About "Ask the Energy Expert"
Craig Muccio runs FPL's Conservation Research & Development Program and crunches the numbers to figure out how you can save by managing your energy use.
Your questions on energy-related topics can be submitted anytime to our Ask the Energy Expert blog. Just click here to submit your question, and if chosen, it will be answered here
Asked on: March 11, 2013 by Sandra G., Boca Raton, FL
How do I know when it is time to replace a functioning heat pump air-conditioning unit with a new, more energy-efficient system?
Great topic Sandra! The question of early replacement of an A/C or heat pump that is working fine is mostly an economic decision.
Ask yourself if you’re ready to make the large investment in a new air conditioning unit, and you can start saving on operating cost right away. Generally, FPL suggests considering early replacement if your existing A/C is 10 years old or more. Your possible annual savings is affected by the efficiency rating, or SEER (Seasonal Energy Efficiency Ratio), of your existing unit and the extent of your upgrade. For example, using an average 3 ton A/C unit, if you upgrade from a SEER 10 to SEER 16, your annual savings will be about $400 a year.
Meanwhile, you’ll save about $150 per year by upgrading an already more efficient SEER 13 unit to a 16 SEER. In addition, when installing a 16 SEER 3 ton unit, FPL will contribute $585 as a rebate to your total cost of the unit if you purchase your A/C system through a Participating Independent Contractor (PIC). FPL rebates vary based on size of the A/C unit and the SEER efficiency selected. See our annual cooling cost calculator illustrating this example below.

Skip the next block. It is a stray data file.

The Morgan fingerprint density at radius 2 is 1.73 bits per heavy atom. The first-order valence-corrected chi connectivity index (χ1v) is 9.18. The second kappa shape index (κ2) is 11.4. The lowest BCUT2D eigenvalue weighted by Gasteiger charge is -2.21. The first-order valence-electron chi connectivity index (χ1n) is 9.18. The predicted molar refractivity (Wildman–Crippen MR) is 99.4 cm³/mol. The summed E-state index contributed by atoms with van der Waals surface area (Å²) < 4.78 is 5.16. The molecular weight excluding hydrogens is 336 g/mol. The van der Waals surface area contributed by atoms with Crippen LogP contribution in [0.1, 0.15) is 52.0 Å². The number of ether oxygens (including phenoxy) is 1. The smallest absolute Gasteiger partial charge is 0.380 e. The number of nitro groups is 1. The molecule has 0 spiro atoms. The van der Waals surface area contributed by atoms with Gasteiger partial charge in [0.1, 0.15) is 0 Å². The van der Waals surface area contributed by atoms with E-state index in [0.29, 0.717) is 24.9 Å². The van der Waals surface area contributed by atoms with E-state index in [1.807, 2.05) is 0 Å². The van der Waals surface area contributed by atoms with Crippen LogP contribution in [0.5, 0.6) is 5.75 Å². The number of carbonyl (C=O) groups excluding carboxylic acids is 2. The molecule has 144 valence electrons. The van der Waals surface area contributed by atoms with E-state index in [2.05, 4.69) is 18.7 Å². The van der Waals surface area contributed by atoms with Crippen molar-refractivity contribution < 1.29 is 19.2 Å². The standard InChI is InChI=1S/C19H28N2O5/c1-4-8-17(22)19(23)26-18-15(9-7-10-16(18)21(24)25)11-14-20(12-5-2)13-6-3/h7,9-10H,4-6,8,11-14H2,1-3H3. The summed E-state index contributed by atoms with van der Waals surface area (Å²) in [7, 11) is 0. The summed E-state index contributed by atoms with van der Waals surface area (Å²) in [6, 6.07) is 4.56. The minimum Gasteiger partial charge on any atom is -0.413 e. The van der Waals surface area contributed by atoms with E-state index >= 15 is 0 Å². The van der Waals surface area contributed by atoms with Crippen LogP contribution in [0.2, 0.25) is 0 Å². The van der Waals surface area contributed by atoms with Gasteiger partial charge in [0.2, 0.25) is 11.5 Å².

Try our "cool" calculator. Once you use our calculator and have an idea of how much savings you can expect, you can make a more informed economic decision. Also, you may be eligible for a rebate if you install a new A/C. Learn about FPL’s A/C rebates and use our A/C cost calculator here: www.FPL.com/acsavings.
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FPL reserves the right to edit any user submissions to "Ask the Energy Expert" for brevity or clarity. Publication of readers' questions or comments is at the sole discretion of FPL.